Want a free year on Tuts+ (worth $180)? Start an InMotion Hosting plan for $3.49/mo.
Accessing the Type Formatting Tools
Adobe InDesign’s type formatting tools can be found in both the Character panel and the Control panel. In this tutorial, we will focus on the Character panel. To access the Character panel, press Command-T (Mac) or Control-T (Windows). You can also choose Window > Type & Tables > Character. After the panel comes up, click on the flyout menu in the upper right corner and choose Show Options. This will give you access to every item in the panel.
To choose a font for your text, click on the drop down menu to the right of the Font field. Every font family installed in your system will appear. After you have chosen a font family, click on the drop down menu to the right of the Font field. Here you will choose the style of your font such as bold, italic, condensed, etc.
Text Point Size
The Character panel offers three ways to specify text size. One is to simply enter the point size in the Size field. This option gives you the most flexibility as it allows you to enter text in .001 increments. For example, you can specify a point size of 5.25. Another option is to select the drop down menu to the right of the Size field and choose from the list of popular point sizes ranging from 6 to 72 points. The last option is to use the up and down arrows to the left of the Size field to increase or decrease the point size one point at a time.
Leading is the amount of space between the baseline of one row of text to the baseline of another row of text. To increase or decrease the amount of leading, select the text you want to modify. Like the Size field, the Leading field gives you several ways to specify leading size. You can either type a value in the Leading field, choose a value from the drop down menu to the right of the Leading field, or use the up and down arrows to the left of the Leading field to increase or decrease the leading one point at a time.
In addition, you can choose Auto in the drop down menu. This will set your leading at approximately 120% of your selected text size. The nice thing about choosing Auto leading is that if you change the point size, you will not have to go back and change the leading as well. Auto leading automatically adjusts when you go from one point size to another.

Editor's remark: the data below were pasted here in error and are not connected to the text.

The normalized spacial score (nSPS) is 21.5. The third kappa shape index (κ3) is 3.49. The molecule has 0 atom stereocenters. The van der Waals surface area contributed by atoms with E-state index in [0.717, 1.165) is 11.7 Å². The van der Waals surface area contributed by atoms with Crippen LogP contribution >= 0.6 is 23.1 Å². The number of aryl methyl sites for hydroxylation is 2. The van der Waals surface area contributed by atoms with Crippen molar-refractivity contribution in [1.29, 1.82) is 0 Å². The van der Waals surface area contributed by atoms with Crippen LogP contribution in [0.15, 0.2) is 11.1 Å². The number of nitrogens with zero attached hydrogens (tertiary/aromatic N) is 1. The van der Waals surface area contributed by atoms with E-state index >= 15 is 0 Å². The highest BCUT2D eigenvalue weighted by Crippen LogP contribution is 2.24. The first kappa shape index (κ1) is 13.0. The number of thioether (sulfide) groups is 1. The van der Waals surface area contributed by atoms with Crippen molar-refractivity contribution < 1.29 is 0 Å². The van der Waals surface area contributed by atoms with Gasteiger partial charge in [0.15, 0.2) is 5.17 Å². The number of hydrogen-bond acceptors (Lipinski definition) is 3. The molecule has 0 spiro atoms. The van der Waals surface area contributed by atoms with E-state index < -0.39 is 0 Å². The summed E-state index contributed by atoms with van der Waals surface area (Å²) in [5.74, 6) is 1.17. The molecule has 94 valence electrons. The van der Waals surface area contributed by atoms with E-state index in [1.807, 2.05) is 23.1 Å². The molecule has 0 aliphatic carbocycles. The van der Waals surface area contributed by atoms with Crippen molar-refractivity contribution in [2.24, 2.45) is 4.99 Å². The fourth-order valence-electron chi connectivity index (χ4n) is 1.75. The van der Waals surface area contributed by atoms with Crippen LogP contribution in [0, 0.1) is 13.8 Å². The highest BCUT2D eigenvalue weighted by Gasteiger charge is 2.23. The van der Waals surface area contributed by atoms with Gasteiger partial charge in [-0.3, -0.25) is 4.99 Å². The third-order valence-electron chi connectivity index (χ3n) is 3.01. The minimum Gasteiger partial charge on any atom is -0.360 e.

Kerning is adding to or taking away
space between characters for a more balanced look.
To adjust the space between two characters, place the insertion point between the characters and either type a value in the Kerning field, choose a value from the drop down menu to the right of the Kerning field, or use the up and down arrows to the left of the Kerning field to increase or decrease the space between the leading one increment at a time.
You can also choose to use Optical or Metrics kerning. These options are found at the top of the Kerning drop down menu. The default setting is Metrics. This setting uses the built-in kerning of the font. If the font designer took the time to set up kerning pairs, this is a good option.
The other option, Optical kerning, adjusts the kerning between letters based on character shapes rather than predefined kerning values.
Tracking is similar to kerning.
Instead of adjusting the spacing between two characters, it adjusts the spacing
for an entire block of selected text.
To adjust the space in a block of text, highlight the text you want to adjust and either type a value in the Tracking field, choose a value from the drop down menu to the right of the Tracking field, or use the up and down arrows to the left of the Tracking field to increase or decrease the space between the leading one increment at a time.